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Dell scrambles onto de-dupe bandwagon

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Dell has jumped on the Quantum/EMC de-dupe bandwagon and is developing a single block-level de-dupe and replication architecture spanning its own, Quantum and EMC storage arrays.

De-duplication involves detecting and removing repeated block-level patterns of data in a file and replacing them with pointers thus reducing the amount of disk capacity needed to store data. It is most effective with highly redundant data, such as backup files.

Using Quantum's technology, Dell is going to develop a single de-duplication architecture across its PowerVault, EqualLogic and Dell/EMC storage arrays. It will be able to replicate de-duped data between these arrays and, in theory, between them and Quantum and EMC storage arrays, across both LAN and WAN, using the Quantum de-dupe software as well. Replicating only unique byte-level changes reduces network bandwidth needs thus lowering disaster recovery costs.

Common management technology across the de-duping Dell, EMC and Quantum products is promised and Dell will also be providing de-duplication services as part of its service offering.

Robin Kuepers, Dell's storage marketing head, blew the Dell simplification trumpet, stating: “We’re going to do de-dupe differently – by putting the customers’ need for simplification up front. Storage has been too complicated for too long.”

Quantum acquired de-duplication software technology when it bought ADIC and has since licensed the software to EMC which uses it in its DL3D products.

Data Domain's de-dupe occurs when data is ingested. Typically though, de-duplication takes place after data has been ingested, so-called post-processing de-dupe. A unique aspect of the Quantum de-duplication technology is that it can be run either at ingest time or as a post-process so as to shorten backup duration when time is limited. Dell inherits this. NetApp will add the capability to its VTL de-dupe next year.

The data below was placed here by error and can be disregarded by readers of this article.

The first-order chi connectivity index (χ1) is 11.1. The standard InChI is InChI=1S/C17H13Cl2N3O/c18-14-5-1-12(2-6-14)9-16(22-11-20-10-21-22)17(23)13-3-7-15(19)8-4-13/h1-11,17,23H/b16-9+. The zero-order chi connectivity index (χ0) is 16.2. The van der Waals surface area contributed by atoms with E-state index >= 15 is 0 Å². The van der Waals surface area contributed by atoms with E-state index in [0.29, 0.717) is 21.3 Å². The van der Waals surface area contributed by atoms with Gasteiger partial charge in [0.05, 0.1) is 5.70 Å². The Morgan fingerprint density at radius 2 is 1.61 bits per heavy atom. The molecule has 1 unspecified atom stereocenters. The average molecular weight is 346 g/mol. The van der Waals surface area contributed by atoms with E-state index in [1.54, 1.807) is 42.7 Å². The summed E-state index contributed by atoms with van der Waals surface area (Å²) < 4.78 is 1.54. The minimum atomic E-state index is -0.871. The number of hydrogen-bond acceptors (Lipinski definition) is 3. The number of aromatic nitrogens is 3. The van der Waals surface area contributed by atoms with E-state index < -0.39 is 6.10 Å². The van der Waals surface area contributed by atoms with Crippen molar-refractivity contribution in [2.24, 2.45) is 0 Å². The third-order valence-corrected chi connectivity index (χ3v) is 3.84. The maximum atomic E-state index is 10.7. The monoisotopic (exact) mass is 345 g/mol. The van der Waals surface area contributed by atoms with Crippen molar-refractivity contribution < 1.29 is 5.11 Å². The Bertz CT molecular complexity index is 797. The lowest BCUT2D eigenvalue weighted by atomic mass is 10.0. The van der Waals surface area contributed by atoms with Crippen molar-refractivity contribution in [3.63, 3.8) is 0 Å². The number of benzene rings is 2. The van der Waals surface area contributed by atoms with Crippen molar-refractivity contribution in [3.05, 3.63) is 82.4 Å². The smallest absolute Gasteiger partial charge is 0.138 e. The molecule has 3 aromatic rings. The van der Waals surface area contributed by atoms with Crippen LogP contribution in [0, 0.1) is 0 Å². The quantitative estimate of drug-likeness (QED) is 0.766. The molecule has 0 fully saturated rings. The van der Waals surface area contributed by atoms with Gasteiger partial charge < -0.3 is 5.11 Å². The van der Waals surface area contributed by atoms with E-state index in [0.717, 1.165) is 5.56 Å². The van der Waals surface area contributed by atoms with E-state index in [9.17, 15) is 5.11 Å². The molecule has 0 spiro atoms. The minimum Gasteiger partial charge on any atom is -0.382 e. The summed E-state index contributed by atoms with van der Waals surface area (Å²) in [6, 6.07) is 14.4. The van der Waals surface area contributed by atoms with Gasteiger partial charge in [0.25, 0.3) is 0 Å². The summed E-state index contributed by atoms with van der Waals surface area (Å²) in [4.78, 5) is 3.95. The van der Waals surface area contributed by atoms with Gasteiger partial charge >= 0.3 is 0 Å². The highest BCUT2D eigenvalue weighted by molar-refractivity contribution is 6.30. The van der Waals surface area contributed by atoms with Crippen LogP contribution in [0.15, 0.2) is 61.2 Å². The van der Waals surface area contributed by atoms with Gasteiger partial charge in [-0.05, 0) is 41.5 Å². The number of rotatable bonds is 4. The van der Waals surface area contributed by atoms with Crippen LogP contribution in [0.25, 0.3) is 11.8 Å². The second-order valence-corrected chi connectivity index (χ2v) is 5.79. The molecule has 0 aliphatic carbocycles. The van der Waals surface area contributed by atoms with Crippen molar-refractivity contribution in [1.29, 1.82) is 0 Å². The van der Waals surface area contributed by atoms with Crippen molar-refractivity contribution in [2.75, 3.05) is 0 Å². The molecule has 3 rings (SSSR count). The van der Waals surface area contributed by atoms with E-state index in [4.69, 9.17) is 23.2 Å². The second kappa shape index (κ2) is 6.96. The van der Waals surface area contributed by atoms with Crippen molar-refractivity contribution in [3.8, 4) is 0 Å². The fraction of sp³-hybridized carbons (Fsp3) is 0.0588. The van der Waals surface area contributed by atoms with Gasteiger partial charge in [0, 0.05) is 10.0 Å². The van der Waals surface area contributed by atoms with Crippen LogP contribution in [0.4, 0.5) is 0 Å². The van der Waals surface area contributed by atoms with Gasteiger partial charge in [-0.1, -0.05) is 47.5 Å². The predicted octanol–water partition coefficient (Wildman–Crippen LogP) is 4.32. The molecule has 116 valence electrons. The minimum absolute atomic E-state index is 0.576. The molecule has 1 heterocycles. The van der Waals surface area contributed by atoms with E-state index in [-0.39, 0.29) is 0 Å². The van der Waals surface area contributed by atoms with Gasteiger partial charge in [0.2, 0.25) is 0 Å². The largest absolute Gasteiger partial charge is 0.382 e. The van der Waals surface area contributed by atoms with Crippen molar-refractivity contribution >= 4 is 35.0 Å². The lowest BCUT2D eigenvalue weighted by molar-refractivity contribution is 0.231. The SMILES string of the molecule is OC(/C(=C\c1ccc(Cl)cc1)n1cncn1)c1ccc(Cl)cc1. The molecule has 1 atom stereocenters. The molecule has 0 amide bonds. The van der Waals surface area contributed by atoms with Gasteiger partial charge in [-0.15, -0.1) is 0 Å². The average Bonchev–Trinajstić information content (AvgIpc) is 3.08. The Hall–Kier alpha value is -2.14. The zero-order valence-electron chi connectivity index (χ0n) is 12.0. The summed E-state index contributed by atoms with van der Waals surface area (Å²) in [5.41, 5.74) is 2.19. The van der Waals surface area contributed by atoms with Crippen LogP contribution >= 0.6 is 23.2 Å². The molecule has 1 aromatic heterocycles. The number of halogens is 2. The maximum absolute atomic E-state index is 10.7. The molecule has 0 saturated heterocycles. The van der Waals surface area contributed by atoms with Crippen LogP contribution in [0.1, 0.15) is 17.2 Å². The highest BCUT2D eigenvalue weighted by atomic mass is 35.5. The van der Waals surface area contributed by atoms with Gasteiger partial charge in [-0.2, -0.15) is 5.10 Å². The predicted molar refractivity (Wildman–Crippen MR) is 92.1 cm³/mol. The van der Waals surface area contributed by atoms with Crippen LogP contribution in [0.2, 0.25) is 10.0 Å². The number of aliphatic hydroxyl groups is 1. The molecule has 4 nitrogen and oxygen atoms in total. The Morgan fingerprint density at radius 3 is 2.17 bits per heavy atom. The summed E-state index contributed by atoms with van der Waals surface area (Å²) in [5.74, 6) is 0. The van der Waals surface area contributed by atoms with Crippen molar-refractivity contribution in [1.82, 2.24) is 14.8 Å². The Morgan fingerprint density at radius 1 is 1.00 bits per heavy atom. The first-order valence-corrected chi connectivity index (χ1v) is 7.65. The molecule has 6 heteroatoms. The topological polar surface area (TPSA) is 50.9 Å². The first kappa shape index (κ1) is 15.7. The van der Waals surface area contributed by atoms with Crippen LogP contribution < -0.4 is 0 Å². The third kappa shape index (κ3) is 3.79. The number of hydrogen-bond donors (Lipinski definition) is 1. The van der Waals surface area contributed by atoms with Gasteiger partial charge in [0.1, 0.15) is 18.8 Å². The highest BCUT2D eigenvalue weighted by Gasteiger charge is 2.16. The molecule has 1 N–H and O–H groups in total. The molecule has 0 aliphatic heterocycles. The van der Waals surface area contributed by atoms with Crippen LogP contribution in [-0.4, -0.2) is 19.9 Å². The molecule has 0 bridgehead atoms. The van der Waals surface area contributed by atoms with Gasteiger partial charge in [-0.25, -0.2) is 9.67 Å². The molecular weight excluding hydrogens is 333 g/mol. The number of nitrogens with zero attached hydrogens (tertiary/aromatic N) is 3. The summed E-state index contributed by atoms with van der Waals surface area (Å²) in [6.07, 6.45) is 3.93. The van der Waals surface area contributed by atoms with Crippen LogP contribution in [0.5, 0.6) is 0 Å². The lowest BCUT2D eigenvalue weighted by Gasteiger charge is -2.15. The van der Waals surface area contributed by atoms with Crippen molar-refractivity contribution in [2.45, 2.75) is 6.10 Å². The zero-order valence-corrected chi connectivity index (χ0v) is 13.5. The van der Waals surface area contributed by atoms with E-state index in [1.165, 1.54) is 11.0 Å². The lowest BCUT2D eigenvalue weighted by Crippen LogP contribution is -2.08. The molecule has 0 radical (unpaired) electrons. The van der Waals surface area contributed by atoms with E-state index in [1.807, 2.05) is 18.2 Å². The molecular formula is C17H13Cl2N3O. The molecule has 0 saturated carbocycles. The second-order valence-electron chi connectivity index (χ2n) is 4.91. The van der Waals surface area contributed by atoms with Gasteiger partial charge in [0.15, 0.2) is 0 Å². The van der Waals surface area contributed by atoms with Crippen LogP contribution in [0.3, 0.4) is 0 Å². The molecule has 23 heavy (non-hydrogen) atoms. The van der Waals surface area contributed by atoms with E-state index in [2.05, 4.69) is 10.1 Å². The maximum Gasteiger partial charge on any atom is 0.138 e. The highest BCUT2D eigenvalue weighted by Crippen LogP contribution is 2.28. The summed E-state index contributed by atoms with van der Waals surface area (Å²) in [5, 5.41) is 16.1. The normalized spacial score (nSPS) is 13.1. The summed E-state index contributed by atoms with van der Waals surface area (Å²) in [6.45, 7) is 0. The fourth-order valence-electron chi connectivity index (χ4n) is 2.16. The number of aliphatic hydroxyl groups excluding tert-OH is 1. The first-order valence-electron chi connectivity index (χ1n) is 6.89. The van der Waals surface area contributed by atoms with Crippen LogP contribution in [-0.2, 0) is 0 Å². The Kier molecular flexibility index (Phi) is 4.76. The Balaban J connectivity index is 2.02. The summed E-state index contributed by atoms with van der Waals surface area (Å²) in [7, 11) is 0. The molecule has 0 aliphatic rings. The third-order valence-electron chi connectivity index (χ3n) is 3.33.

De-duplication is becoming a standard feature of drive arrays as it spreads out from its disk backup and virtual tape library (VTL) base. NetApp has its ASIS de-dupe built into its mainstream ONTAP operating system, positioning de-dupe as being appropriate for virtually any data except access time-sensitive transaction data. Market leader Data Domain is positioning its de-duplicating drive arrays as being suitable for more than just backup data. However, Dell's release implies that backup data is the main target for its coming de-dupe products.

Dell recently announced its DL2000 disk backup system with less effective file-level de-duplication from CommVault's Simpana. This will get block-level de-duplication some time next year. The logic of a single de-duplication architecture spanning Dell storage would suggest that this will be replaced by Dell's own de-duplication product.

However, Dell refers to its three storage product lines as TierDisk. The DL2000 appears not to be part of this TierDisk offering, implying it could continue using the incompatible Simpana product. Dell was not able to comment on this point at time of publication.

The company expects to begin shipping systems for customers ranging from small-and-medium businesses to large enterprises early next year. ®

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